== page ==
Computer software giant Microsoft laid off about 1,000 employees across multiple divisions last month due to business prioritization and structural adjustments. According to some media, chipmaker Intel was also considering job cuts of 20% in the previous month. The organization saw a drop in sales and profits during its performance in the second quarter of this year.
Salesforce, an enterprise software company that previously thought about laying off about 2,500 people, laid off about 1,000 people. In what could be called a hypocritical program of events, edtech company Byju’s laid off around 2,500 employees in the name of cutting costs and in turn hired one of the most expensive brand endorsers in the world. , the famous footballer Lionel Messi, for his social initiative.
Unacademy, the SoftBank-backed edtech giant, has laid off about 10% of its workforce, or about 350 employees, in line with the current funding crisis facing start-ups.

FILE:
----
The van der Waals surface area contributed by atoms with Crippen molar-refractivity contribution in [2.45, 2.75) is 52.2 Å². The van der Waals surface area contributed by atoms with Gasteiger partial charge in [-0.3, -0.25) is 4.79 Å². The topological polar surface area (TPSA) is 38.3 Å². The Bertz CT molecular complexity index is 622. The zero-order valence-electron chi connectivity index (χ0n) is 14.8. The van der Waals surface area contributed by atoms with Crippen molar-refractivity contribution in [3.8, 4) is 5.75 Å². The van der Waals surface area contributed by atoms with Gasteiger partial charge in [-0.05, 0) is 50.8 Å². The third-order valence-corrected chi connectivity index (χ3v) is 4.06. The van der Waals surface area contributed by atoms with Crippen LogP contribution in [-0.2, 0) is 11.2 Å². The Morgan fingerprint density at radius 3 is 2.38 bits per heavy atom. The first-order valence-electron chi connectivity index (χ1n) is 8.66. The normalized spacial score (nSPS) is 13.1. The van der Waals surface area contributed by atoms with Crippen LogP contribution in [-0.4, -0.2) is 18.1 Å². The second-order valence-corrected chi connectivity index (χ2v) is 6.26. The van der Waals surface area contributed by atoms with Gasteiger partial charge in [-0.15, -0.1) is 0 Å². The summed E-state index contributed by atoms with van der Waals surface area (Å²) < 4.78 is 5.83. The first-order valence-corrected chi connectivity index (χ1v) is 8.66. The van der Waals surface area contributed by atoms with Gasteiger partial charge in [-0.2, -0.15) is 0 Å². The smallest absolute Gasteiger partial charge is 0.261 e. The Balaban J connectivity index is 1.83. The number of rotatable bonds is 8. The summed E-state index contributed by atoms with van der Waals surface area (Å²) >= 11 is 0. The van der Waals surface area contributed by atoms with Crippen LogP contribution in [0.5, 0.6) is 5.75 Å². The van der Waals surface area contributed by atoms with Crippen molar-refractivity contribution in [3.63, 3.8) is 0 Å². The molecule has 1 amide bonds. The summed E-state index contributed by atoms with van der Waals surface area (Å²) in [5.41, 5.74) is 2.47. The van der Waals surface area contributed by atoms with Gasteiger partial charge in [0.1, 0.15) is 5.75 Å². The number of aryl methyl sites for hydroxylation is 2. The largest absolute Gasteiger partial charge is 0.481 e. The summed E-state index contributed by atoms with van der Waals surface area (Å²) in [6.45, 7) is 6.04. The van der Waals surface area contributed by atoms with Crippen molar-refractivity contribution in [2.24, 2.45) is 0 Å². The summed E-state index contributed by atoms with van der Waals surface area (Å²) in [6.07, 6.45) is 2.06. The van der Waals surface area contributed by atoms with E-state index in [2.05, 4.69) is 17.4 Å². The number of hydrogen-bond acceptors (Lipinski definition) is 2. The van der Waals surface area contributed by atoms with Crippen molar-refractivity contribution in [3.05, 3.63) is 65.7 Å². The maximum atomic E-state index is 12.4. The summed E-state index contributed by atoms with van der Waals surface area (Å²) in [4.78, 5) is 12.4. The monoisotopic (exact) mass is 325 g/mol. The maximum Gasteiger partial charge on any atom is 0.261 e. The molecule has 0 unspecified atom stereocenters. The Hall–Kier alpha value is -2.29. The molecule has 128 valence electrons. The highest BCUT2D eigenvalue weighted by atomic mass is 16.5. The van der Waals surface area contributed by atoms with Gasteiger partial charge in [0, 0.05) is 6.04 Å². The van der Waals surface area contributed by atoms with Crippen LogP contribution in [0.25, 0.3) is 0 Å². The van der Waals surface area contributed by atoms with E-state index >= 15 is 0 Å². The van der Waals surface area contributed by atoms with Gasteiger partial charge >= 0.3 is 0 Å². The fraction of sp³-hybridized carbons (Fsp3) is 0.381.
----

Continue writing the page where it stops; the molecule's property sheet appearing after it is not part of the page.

Udaan, a B2B e-commerce platform that raised $120 million last month, has decided to forgo hiring around 350 employees.
Additionally, media reports suggest that Snap, the company that runs Snapchat, was planning to cut its workforce by 20% in August. This was due to the 80% drop in its share price this year.
Affect the brand image
Considering that these are not just large companies but also successful brands in their respective fields, how does this chain of mass layoffs affect the brand image of these companies?
Jagdeep Kapoor, brand guru and founder, president and CEO of Samsika Marketing Consultants, explains that every business represented by a brand has two types of customers. External customers who are consumers. Internal customers who are employees.
“Brand image is affected by both external customers (consumers) and internal customers (employees). Brands are built in the minds and hearts of customers. and minds, and therefore the image of the brand is affected. “, he quotes.